The complexity of the tax code reminds me of one of the most intractable problems of 19th century diplomacy – what to do with the Schleswig-Holstein Question, in which a number of countries laid claim to the German duchies. Lord Palmerston said that only three people understood the Schleswig-Holstein question: one was dead, the other had gone insane and the third was himself, but he had forgotten it.
Many tax officials, when assessing corporate tax returns must feel a bit like Lord Palmerston. They invariably face a bewildering labyrinth of subsidiaries and tax write-offs. Moreover, they need to interpret thousands of pages of tax legislation, made complex through the efforts of lobbyists. Trying to extract a reasonable amount of tax from transnational corporations, under these circumstances is impossible.
To avoid going mad, most poorly-paid tax assessors simply throw up their hands at the complexity of tax returns knowing that if they challenge the self-assessments in front of them, they will, without fail, find themselves in court facing some very expensive lawyers and judges who struggle to understand the minutiae of the tax code.
There is an apocryphal (even possibly true) story of Lord Vestey goes like this: The beef baron, who created a global empire in the early years of the 20th century, was presented on year with a tax bill of £12. He reacted by sacking his accountant.
I have little doubt that the people who run the corporate leviathans today would have much sympathy for Lord Vestey outrage at being forced to pay any tax at all.
It is a sad fact of modern corporate life that CEOs spend more time extracting profits through avoiding tax than they actually earn through honest labor. They spare no expense employing smart accountants and lawyers, who are often able to generate more profits than investments in productive activities.
In peddling the benefits of tax havens, a popular method of avoiding taxes, CEOs argue that tax competition between countries is a good thing, in that it drives governments to become more efficient. Looking a little bit more carefully at the self-serving argument, tax havens such as Liechtenstein or a sunny island in the Caribbean provide those services to these corporations, while being grateful for whatever fees they get from tax avoiders. At the same time, all profits are generated in high tax countries, which also provide the infrastructure that makes these companies profitable. So, while transnational corporations happily use their services – courts and other benefits that come with operating in high tax countries – they are strongly averse to actually paying for said services.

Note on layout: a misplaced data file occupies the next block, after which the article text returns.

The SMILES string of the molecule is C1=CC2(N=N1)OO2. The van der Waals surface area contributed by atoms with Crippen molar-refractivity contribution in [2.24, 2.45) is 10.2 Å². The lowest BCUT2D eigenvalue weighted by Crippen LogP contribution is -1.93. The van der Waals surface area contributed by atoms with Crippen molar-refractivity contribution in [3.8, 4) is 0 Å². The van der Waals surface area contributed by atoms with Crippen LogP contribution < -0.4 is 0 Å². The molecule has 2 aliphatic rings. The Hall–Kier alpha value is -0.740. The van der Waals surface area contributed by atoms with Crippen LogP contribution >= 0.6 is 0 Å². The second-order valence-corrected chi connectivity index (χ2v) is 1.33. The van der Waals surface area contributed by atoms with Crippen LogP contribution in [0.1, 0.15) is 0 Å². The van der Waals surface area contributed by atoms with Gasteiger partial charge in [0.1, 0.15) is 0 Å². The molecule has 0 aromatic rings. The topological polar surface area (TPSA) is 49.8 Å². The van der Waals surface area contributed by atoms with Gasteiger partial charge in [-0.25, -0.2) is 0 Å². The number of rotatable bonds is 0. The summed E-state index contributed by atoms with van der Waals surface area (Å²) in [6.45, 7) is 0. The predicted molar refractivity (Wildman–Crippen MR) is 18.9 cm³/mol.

Take Rupert Murdoch’s News Corporation as an example. In 1995, the Independent newspaper reported that News International had paid just under £12 million on its profits of almost £980 million, in the previous ten years. This is a tad over 1% compared to the corporate tax rate of 33%. In a report, the Economist found that in 1999 News Corporation paid just £146 on profits in excess of £2 billion. The reason is that profits are funneled through a complex structure of 60 incorporated tax havens, such as the British Virgin Islands and the Cayman Islands, a web so opaque ton confound the UK tax department.
In the US, 30 multi-million dollar corporations spent more on lobbying Congress than they paid in federal income taxes between 2008 and 2010, according to a new report from the non-partisan Public Campaign. The report also found that despite making combined profits totally $164 billion in that three‐year period, these companies paid tax totaling nearly $11 billion. The really interesting figure is how much they invested in lobbying to keep existing loopholes open and create new ones. A respectable $475 million. But with the normal corporate tax rate of 38%, lobbyists earned their keep by saving their tax-avoiding companies around $50 billion.
Perhaps, rather than charging corporations tax (or at least trying to), governments should simply charge them a fee for services provided. In this way, corporations would at least be forced to pay their share maintaining the court system, laws and the security provided by the police force and army to protect their in-country assets while covering the costs for the education system that supplies them with the highly qualified employees they use to create profits.
What is clear is that we couldn’t do any worse than what we are doing at the moment.